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SellUpAndCallItQuits
01-03-2007, 00:24 AM
Hi All,

I've seen a lot of useful information on access for landlords on the site and if I read it correctly, excepting emergencies, if the tenant refuses to grant access to the landlord then short of serving a s21 there is very little hecan do.

My situation is this, I've recently inherited responsability for a house that has been split into two flats, unfortuntantly when the conversion was done both electricty meters where left under the stairs inside the downstairs flat.

At the moment the upstairs tenant is about to move out and although I'm hoping to get the property let again fairly quickly I do need to get some electrical work completed (including safety checks) so this is going to involve a couple of meter readings and a couple of contractor visits.

I'm hoping to keep everything as amicable as possible but access has proved to be awkward in the past and in this instance there is no benefit to the downstairs tenant.

Do I have any right of access to the electricty meter? And for future reference would it be enforcable to add a clause to the tenancy agreement for access?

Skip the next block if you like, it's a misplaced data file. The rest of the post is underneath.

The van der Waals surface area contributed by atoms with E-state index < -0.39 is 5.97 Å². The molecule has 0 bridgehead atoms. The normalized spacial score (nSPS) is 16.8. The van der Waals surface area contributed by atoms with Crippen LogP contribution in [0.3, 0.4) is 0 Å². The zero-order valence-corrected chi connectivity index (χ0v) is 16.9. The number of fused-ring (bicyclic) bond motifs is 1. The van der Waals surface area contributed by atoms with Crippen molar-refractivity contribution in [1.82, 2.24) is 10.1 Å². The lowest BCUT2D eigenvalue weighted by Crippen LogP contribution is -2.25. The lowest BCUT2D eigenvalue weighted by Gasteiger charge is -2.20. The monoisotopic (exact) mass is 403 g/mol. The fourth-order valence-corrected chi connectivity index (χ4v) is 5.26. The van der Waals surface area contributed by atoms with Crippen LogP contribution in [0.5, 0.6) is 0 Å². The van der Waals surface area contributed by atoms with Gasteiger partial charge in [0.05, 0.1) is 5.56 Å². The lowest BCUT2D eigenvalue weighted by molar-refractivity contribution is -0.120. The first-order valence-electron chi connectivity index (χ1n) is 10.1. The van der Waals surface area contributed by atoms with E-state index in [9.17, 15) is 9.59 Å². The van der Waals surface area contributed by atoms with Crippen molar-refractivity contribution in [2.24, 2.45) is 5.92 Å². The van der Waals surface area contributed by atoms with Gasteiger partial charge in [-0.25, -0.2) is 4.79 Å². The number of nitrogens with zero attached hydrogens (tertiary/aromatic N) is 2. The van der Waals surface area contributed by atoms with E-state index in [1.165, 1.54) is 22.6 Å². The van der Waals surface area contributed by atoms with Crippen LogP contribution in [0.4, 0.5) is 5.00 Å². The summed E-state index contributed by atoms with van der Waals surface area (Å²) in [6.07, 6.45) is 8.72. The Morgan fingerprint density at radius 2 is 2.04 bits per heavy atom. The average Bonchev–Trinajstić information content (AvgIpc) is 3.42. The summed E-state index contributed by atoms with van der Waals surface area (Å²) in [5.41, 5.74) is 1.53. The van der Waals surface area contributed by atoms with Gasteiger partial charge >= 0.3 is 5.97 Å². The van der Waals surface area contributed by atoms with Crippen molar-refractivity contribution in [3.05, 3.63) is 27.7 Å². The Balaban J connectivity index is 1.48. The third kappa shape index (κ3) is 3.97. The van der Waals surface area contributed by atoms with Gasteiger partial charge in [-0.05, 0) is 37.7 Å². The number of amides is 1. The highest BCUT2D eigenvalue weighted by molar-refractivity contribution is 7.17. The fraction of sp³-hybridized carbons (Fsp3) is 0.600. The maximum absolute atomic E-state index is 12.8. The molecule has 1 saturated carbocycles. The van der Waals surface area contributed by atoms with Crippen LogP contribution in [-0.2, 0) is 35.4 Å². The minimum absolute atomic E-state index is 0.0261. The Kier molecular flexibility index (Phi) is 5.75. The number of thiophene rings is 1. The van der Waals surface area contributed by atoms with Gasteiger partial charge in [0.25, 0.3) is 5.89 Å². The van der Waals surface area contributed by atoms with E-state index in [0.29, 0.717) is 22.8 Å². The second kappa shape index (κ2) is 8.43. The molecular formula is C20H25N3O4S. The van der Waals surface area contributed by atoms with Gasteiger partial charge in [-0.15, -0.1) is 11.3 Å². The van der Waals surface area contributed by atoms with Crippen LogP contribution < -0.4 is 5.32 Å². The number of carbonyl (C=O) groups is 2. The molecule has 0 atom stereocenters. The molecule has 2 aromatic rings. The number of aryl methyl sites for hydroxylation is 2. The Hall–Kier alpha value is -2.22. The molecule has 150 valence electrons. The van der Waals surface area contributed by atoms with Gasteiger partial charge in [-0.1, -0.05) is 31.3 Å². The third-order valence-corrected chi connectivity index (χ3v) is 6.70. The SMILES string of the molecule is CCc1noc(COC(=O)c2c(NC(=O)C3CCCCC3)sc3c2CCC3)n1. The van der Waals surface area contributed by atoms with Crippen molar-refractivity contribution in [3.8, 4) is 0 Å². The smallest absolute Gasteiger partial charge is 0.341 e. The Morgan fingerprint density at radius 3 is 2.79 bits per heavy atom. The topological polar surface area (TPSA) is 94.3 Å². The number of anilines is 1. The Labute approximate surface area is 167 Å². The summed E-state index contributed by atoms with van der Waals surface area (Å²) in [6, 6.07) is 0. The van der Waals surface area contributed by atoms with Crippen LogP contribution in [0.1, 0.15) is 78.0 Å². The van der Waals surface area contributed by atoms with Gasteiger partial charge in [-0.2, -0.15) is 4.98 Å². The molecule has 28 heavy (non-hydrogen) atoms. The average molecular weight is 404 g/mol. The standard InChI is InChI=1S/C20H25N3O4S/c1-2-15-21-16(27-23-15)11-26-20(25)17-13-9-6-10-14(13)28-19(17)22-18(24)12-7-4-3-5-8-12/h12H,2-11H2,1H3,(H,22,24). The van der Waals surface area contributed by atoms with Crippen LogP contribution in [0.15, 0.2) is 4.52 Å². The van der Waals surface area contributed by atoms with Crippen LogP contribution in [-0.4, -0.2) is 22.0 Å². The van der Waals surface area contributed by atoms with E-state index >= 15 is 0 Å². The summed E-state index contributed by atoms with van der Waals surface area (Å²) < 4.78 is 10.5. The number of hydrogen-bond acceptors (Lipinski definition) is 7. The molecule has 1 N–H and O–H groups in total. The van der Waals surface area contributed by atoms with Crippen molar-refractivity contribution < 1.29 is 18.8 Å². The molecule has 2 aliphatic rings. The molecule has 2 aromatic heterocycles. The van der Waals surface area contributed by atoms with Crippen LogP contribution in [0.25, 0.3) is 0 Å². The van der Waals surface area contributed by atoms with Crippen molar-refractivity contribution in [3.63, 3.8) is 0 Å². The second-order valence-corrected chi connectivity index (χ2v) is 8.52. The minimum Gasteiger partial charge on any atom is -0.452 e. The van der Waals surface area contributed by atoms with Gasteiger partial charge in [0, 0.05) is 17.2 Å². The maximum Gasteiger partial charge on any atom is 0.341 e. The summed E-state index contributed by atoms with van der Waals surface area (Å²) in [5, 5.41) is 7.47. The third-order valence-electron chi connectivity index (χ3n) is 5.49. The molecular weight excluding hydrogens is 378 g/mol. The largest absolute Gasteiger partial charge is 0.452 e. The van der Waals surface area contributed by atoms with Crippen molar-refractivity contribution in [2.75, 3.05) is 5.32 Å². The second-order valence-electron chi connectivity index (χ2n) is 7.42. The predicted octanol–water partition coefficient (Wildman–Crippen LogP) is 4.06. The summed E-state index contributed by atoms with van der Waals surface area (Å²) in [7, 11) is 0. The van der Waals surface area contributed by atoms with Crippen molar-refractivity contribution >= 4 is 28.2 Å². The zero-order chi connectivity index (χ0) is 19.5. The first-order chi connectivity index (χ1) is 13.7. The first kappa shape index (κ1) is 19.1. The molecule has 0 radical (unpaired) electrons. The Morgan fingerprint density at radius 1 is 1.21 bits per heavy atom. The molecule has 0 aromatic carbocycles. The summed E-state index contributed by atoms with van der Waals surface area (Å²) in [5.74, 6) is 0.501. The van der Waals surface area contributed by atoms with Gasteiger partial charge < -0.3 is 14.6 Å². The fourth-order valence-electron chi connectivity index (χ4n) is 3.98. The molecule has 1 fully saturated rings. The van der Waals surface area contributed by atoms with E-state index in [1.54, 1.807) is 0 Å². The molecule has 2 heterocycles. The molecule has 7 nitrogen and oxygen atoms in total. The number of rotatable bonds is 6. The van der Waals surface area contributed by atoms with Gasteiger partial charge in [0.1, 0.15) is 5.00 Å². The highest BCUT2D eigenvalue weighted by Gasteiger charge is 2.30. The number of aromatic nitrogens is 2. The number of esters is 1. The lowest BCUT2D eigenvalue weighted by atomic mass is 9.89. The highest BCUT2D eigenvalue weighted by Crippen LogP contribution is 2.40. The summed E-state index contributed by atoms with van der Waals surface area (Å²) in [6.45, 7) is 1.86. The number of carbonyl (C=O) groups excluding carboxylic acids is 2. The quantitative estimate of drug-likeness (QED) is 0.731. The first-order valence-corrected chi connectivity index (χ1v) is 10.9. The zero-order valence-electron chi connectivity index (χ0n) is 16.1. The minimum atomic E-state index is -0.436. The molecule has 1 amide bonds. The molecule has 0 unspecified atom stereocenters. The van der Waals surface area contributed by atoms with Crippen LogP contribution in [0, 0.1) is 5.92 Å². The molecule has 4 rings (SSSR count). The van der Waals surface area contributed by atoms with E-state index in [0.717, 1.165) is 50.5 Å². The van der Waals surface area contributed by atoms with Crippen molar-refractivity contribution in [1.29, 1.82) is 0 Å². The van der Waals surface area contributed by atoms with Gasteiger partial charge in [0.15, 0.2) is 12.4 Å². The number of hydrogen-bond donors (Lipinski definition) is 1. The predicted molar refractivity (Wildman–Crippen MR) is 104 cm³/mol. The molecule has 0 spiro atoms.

Thanks in advance for any input.

Worldlife
01-03-2007, 07:44 AM
Whatever you write in the AST about rights of landlord access can, except in cases of emergency, take second place to the tenants rights of possession and rights to privacy.

Maybe your Electricity supplier could help. Here's a quote from an Ofgem memo to a Select Committee.


1. WARRANTS OF ENTRY

The Gas and Electricity Acts give energy companies powers to enter premises for specific purposes. These powers can be exercised with the consent of the occupier. Where consent is not given, energy companies can apply to a magistrate for a warrant of entry under the Rights of Entry (Gas and Electricity Boards) Act 1954 (as amended). it has to be shown to the satisfaction of a magistrate, on sworn information in writing, that access to the premises is reasonably required. The 1954 Act defines "premises" as a building or a part of a building. Ofgem does not have jurisdiction over the 1954 Act, which is enforceable by the courts. However, we would advise energy companies to regard a warrant as appropriate for access to all those parts of a building in which the customer has an interest, including the external parts. This would normally include a meter cupboard.

More information inYour rights - power of officials to enter your home (http://www.yourrights.org.uk/your-rights/chapters/the-right-to-privacy/power-of-officials-to-enter-your-home/gas_and_electricity_boards.shtml)